As States Expand Vaccine Eligibility, Incarcerated Populations Are Not Prioritized
Tanzina Vega: More and more people across the country are getting vaccinated every day as states continue to expand eligibility requirements, but vaccine distribution for incarcerated Americans still lags behind the general population. That's despite the fact that prisons and jails have been hotbeds of outbreaks during the pandemic. So far there have been more than 390,000 COVID-19 cases among incarcerated people in the United States, largely because of insufficient medical care and people being unable to socially distance while living in such tight quarters.
That's according to data from the Marshall Project. Two recent rulings aim to change this. On Monday, a New York State Supreme Court Justice issued a ruling requiring New York to immediately begin offering vaccines to all incarcerated people. That ruling echoes a similar one made last month in Oregon. I'm Tanzina Vega, and a look at the uneven vaccine rollout for incarcerated people nationwide is where we begin today on The Takeaway. Nicole Lewis is a staff writer for the Marshall Project focusing on felony disenfranchisement. Nicole, welcome to the show.
Nicole Lewis: Thanks for having me on.
Tanzina Vega: Lauren Brinkley-Rubinstein is an assistant professor of social medicine at university of UNC Chapel Hill and head of the COVID-19 Prison Project. Lauren, welcome back to the show.
Lauren Brinkley-Rubinstein: Thanks for having me.
Tanzina: I'll start with you Lauren. Before we even talk about vaccines, what are we looking at when it comes to case numbers and deaths in prisons and jails nationwide most recently?
Lauren: We continue to see a rise in cases disproportionate to the general population. There have been about 400,000 cases nationwide. About 20% of the population of incarcerated people have had COVID, over 2,500 deaths. One of the real problems though, is as we can start to focus on vaccination, we're seeing less and less data and so it's hard to tell in recent weeks what cases look like, because states are becoming more opaque relevant to what's happening behind the walls.
Tanzina: Nicole, we're talking about vaccine rollout here, but it seems like this population has not been a priority, or it's been varied from state to state.
Nicole: Yes, that's right. There are several states that put incarcerated people in phase one, kicked off in January. Massachusetts, New Jersey, for example, but then there are several states for which we still actually don't know where incarcerated people are going to fall. Folks in Florida have no information about when they'll be vaccinated. Large systems like Texas only just started vaccinating people a few weeks ago, and so this is just very mixed across the country and still very unclear.
Tanzina: Nicole, we mentioned at the top that New York State just issued a ruling where vaccines should be offered to its entire incarcerated population, that includes jails and prisons. How long is that going to take?
Nicole: It can really depend. New York is looking at about 50,000 people incarcerated here. It's not a huge number, but not a small number either and so it's really important to remember that vaccine allocation, where these vaccines go, is determined by the state. If they weren't figured into the plan weeks ago, months ago, that those vaccines may not be available, may not be ready to be directly shipped into the prisons. Prisons are also spread out across the state, so it could take some time before we are able to see a robust vaccination campaign behind bars, but it is decidedly good news.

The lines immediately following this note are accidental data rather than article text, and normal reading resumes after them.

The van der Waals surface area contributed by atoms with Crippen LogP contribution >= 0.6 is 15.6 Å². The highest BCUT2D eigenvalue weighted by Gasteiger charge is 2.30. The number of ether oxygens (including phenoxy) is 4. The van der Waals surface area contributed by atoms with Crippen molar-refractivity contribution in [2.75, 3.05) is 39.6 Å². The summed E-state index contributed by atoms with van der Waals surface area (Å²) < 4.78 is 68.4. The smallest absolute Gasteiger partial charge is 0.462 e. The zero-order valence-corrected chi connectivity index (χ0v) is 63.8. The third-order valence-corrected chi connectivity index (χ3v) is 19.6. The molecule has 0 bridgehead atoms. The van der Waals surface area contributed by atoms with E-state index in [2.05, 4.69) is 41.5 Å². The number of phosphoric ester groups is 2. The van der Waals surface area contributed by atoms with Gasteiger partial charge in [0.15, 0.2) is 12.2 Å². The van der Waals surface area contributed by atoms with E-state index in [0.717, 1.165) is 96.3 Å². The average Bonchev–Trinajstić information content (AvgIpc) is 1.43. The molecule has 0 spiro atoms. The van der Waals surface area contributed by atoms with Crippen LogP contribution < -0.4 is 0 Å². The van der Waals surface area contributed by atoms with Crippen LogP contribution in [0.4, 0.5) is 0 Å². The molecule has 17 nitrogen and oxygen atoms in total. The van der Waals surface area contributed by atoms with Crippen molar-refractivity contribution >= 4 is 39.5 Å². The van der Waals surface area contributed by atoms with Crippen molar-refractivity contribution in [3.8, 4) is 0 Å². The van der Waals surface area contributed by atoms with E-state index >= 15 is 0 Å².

Tanzina: Lauren, I was listening to a report today on a sister program here on public radio, and they were talking about homeless populations being vaccinated. They're seeing much success with the Johnson & Johnson vaccine because it's a one-shot only, it doesn't require two shots, and it also can be stored. It requires less rigorous storage requirements. In other words, you can put it in a refrigerator, not something like Moderna or Pfizer that require very specific storage temperatures. When we talk about what type of vaccine could be used for incarcerated populations, is that what they're considering or do we not know yet?
Lauren: It's pretty variable across the country. Many of the states that started early vaccination did use Pfizer and Moderna and figured out how to do that, mostly in partnership with departments of public health locally or at the state level. We have seen some states start to use the Johnson & Johnson vaccine. I think all three are on the table. As you've mentioned, the Johnson & Johnson vaccine is really great because it just requires one shot, not two. That's really important in the context of high turnover carceral spaces, such as jails. I think we're seeing it all on the table, but Johnson & Johnson does help us overcome some of the barriers that are inherent to jails and prisons.
Tanzina: Lauren, what about when it comes to testing? Is there any type of rigorous testing happening in incarceration for incarcerated people and particularly in places like jails, where as you said, the turnover rate is quite high?
Lauren: As with everything we're seeing a lot of variability across the country. We have some jails in this country that are highly resourced and some that lack resources and have virtually no testing on board. We have seen more testing happen recently than happened, say, a year ago at the beginning of the pandemic. We've also seen uptake of surveillance methods using rapid antigen test. We've seen more testing than in the past, still not enough adequate testing, but we've seen some targeted populations such as transfers from facility to facility or new intakes or on release, so we're seeing some testing plans see light, but definitely not as much as we would have wanted.
Tanzina: Nicole, you've done a lot of reporting around this issue. One of the things you've reported on was you surveyed incarcerated people earlier this month to get a sense of how they were feeling about getting the vaccine. What stood out to you in their responses?